Handwriting carries so much of the person in it. It's a form of body language, really, the personality in miniature on a sheet of paper. Handwriting analysis is a serious branch of psychology (granted, it's also a silly branch of quackery in some cases, but not always). It's akin to the handshake: a limp-rag-handshaker will also, likely, have a wimpy pen stroke, whereas the bone-crusher is probably also a paper-puncturer whose writing is engraved on the next four sheets of the writing pad. Or like the gesture: the overly-friendly person who leans forward to get in your face might have a slant to their handwriting that tips so far to the right it almost falls over, while the writing of a reticent, reserved individual might lean away from you to the left margin of the page. Some folks have writing that sprawls clear across the page, whereas scientists, I've noticed, tend to write in tiny script or print. Alas, I probably will not be able to follow up that line of research with more observations. Nobody writes by hand any more.

I did hear somewhere that the American military is working on a keystroke recognition program which can tell who's typing just by how they hit the letters on the keyboard (in my case, that would include overuse of the backspace key - "ah, this person backspaced to correct a typo a dozen times in the last sentence, it must be her"). Perhaps, when they perfect that program, someone can integrate it with a personalised font system, so that my computer knows it's me doing the typing, and automatically puts the font on screen in my own handwriting (which I've scanned and fed into the computer previously, of course). Wouldn't that be cool?

But I'm not holding my breath on it. Meanwhile, I'll go on qwertying the bulk of my letters, and then writing the occasional letter in old-fashioned pen and ink. Dip pen, and walnut ink, no less. Sometimes. And just so you can't say you've never seen my writing, I've attached a picture of it. Now you know.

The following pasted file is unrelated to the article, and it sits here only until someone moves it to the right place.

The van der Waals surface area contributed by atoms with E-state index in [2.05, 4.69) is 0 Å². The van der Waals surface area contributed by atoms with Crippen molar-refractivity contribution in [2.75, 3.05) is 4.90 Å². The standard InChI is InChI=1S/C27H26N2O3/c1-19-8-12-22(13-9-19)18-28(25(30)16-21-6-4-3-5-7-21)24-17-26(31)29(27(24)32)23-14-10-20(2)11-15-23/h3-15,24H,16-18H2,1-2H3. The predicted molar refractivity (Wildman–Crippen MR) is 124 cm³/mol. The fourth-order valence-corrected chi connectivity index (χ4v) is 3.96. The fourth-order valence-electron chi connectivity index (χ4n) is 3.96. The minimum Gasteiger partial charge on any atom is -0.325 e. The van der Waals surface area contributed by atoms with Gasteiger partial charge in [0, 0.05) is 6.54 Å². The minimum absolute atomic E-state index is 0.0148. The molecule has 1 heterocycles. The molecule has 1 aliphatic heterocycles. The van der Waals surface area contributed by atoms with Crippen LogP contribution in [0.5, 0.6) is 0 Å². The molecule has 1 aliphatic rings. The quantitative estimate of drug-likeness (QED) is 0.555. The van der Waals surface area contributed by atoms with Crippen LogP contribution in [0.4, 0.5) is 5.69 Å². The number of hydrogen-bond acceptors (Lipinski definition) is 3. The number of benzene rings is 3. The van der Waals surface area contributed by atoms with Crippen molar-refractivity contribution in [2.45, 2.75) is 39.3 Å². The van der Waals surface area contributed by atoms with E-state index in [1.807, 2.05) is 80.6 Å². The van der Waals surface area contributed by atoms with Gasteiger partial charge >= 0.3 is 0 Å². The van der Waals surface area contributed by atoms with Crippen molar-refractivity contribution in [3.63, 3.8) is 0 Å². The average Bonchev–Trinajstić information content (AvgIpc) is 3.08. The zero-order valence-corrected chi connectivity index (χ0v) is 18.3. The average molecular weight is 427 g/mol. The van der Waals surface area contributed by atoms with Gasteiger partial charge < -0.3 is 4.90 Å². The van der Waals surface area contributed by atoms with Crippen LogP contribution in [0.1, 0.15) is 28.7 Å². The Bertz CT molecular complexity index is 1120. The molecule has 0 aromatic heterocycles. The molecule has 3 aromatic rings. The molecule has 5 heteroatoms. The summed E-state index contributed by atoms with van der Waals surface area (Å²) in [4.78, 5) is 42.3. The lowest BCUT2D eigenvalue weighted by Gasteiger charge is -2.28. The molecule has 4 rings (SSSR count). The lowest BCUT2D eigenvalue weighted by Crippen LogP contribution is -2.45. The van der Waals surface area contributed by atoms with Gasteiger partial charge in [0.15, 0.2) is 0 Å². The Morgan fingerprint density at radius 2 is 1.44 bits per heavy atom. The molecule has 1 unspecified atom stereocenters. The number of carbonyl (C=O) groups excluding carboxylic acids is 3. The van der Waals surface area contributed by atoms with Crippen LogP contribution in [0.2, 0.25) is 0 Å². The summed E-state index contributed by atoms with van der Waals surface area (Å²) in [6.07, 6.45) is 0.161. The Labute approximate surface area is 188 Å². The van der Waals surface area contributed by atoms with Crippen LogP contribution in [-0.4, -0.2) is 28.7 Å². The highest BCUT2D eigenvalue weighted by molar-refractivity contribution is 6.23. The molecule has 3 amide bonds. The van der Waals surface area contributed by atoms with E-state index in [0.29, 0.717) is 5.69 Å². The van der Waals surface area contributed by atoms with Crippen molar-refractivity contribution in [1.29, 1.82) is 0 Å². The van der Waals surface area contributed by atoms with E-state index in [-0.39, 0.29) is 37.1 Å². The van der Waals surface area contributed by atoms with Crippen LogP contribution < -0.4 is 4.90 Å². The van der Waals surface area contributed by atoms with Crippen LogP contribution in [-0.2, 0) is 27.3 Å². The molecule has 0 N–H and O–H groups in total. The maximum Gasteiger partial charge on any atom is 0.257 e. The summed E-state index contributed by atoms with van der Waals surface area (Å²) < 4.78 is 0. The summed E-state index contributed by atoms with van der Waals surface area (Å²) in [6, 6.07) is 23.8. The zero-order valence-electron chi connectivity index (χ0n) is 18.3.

Life, the Universe, and Writing by Hand. Try it sometime, so you don't forget.

18 January 2013

A Sun and a Beam

I was packing my son's school lunch this morning. He really likes fruit; in fact, I call him the Fruit Ninja: he comes into the kitchen, he leaves the kitchen, and mysteriously, fruit has disappeared from the fruit bowl. So, of course, I was putting fruit into his lunch, two lovely, big pieces of it, one - but wait. I'll tell you what they were in a minute. You see, those two pieces of fruit reminded me of a story a teacher of mine told us one day.

It was the end of the war, 1945, in Germany. My teacher was, he said, about three years old at the time, and living with his mother in a small Northern Bavarian town. The war was over, the area occupied by American forces. One day the little boy was standing outside their house by the garden fence, when suddenly there appeared in front of him a man - an American in uniform, a tall man, a black man! Wide-eyed, the little boy looked up at the dark face - he had never seen someone like that before in his life! And this stranger held out two objects to the boy, two things the boy had never seen before either, and, I presume, the man smiled a wide white smile in the black face. The little boy took the two things (perhaps he was too shy to say "Danke") and ran into the house. "Mama, Mama," he called, "Mama, I got a sun and a beam!"